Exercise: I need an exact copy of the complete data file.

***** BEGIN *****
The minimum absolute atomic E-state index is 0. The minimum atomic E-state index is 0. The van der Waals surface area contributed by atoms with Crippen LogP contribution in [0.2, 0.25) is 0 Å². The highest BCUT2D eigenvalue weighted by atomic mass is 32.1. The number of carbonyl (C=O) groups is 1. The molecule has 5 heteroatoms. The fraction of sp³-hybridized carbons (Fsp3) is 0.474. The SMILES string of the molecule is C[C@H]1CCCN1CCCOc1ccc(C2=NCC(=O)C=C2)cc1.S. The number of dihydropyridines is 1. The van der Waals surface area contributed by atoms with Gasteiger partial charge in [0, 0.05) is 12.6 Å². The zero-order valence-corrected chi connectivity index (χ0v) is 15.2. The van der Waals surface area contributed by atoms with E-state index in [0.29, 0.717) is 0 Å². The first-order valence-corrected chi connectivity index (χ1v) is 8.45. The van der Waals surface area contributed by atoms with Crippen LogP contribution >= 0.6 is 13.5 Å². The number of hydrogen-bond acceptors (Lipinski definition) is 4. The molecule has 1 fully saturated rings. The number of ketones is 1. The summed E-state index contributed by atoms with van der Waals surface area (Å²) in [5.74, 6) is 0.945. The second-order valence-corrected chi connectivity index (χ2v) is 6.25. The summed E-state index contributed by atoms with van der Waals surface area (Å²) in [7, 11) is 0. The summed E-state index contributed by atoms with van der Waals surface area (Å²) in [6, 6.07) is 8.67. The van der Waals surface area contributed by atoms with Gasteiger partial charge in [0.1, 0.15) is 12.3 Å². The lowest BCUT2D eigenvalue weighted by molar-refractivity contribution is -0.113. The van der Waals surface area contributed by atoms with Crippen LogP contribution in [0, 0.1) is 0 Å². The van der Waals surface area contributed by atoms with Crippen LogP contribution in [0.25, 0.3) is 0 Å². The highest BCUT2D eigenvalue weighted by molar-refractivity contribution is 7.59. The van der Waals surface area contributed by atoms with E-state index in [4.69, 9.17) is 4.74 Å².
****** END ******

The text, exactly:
The minimum absolute atomic E-state index is 0. The minimum atomic E-state index is 0. The van der Waals surface area contributed by atoms with Crippen LogP contribution in [0.2, 0.25) is 0 Å². The highest BCUT2D eigenvalue weighted by atomic mass is 32.1. The number of carbonyl (C=O) groups is 1. The molecule has 5 heteroatoms. The fraction of sp³-hybridized carbons (Fsp3) is 0.474. The SMILES string of the molecule is C[C@H]1CCCN1CCCOc1ccc(C2=NCC(=O)C=C2)cc1.S. The number of dihydropyridines is 1. The van der Waals surface area contributed by atoms with Gasteiger partial charge in [0, 0.05) is 12.6 Å². The zero-order valence-corrected chi connectivity index (χ0v) is 15.2. The van der Waals surface area contributed by atoms with E-state index in [0.29, 0.717) is 0 Å². The first-order valence-corrected chi connectivity index (χ1v) is 8.45. The van der Waals surface area contributed by atoms with Crippen LogP contribution >= 0.6 is 13.5 Å². The number of hydrogen-bond acceptors (Lipinski definition) is 4. The molecule has 1 fully saturated rings. The number of ketones is 1. The summed E-state index contributed by atoms with van der Waals surface area (Å²) in [5.74, 6) is 0.945. The second-order valence-corrected chi connectivity index (χ2v) is 6.25. The summed E-state index contributed by atoms with van der Waals surface area (Å²) in [7, 11) is 0. The summed E-state index contributed by atoms with van der Waals surface area (Å²) in [6, 6.07) is 8.67. The van der Waals surface area contributed by atoms with Gasteiger partial charge in [0.1, 0.15) is 12.3 Å². The lowest BCUT2D eigenvalue weighted by molar-refractivity contribution is -0.113. The van der Waals surface area contributed by atoms with Crippen LogP contribution in [0, 0.1) is 0 Å². The van der Waals surface area contributed by atoms with Crippen LogP contribution in [0.25, 0.3) is 0 Å². The highest BCUT2D eigenvalue weighted by molar-refractivity contribution is 7.59. The van der Waals surface area contributed by atoms with E-state index in [4.69, 9.17) is 4.74 Å².